DOD pushes R&D investment

The money that Congress invests in defense science and technology research now will resoundingly impact how this country fights future wars, according to several experts who testified March 27 on Capitol Hill.

Appearing before the House Armed Services Committee's Terrorism, Unconventional Threats and Capabilities Subcommittee, five of the Defense Department's top technological minds described the importance of increased spending on science and technology research and development.

Ronald Sega, director of defense research and engineering, said he has outlined five goals for the department to fulfill in its ongoing transformation, which seeks to improve DOD's ability to collect, analyze and act on information. Those goals are:

* Integrate DOD science and technology and focus on transformation.

* Enhance technology transition.

* Address the national security science and engineering workforce.

* Expand outreach to the combatant commanders and intelligence community.

* Accelerate support for the war on terrorism.

"Simply adding money to the [science and technology] accounts will not ensure transformation," Sega said. "We have also focused the [fiscal 2004] budget request on several important technologies that should enhance transformation and deliver superior military capabilities."

James Engle, deputy assistant secretary of the Air Force, said the department's commitment to science and technology has risen over the years and needs to continue to do so to prevent technological stagnation.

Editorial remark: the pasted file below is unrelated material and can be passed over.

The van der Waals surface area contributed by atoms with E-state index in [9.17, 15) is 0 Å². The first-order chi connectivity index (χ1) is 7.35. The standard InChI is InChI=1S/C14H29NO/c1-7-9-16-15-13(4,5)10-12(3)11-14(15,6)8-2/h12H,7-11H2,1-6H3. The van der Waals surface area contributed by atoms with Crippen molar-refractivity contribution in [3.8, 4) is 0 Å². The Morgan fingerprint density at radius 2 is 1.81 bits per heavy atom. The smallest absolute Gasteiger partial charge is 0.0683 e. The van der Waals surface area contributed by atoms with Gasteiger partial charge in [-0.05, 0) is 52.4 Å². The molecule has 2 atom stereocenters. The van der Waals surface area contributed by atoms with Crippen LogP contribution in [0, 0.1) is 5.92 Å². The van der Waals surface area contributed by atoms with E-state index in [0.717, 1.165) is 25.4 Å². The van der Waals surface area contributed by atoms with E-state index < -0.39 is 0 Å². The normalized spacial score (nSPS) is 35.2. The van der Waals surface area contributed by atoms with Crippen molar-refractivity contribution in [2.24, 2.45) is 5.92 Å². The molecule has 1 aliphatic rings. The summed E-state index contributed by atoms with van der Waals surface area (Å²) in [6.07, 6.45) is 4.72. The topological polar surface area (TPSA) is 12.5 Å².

"Future warfighting capabilities will be greatly determined by today's investment in science and technology," he said.

Tony Tether, the director of the Defense Advanced Research Projects Agency (DARPA), addressed concerns about some of the more controversial programs under his jurisdiction, including Total Information Awareness.

"No American's privacy has changed in any way as a result of DARPA's information awareness programs, including TIA," he said. "The Department of Defense is not developing technology so it can maintain dossiers on every American citizen.

"Instead, the TIA program is designed as an experimental, multiagency prototype network that participating agencies can use to better share, analyze, understand and make decisions based on whatever data to which they currently have legal access."

DOD has stated a goal of 3 percent of its budget going to science and technology. Although none of the services would reach that with the amount requested for fiscal 2004, each of those testifying said they are moving closer each year.

"We have reached 2.69 percent of the overall budget going to science and technology," Sega said. "That is a sizable amount, but still short of the 3 percent goal."

The DOD request for science and technology in fiscal 2004 is $10.23 billion.


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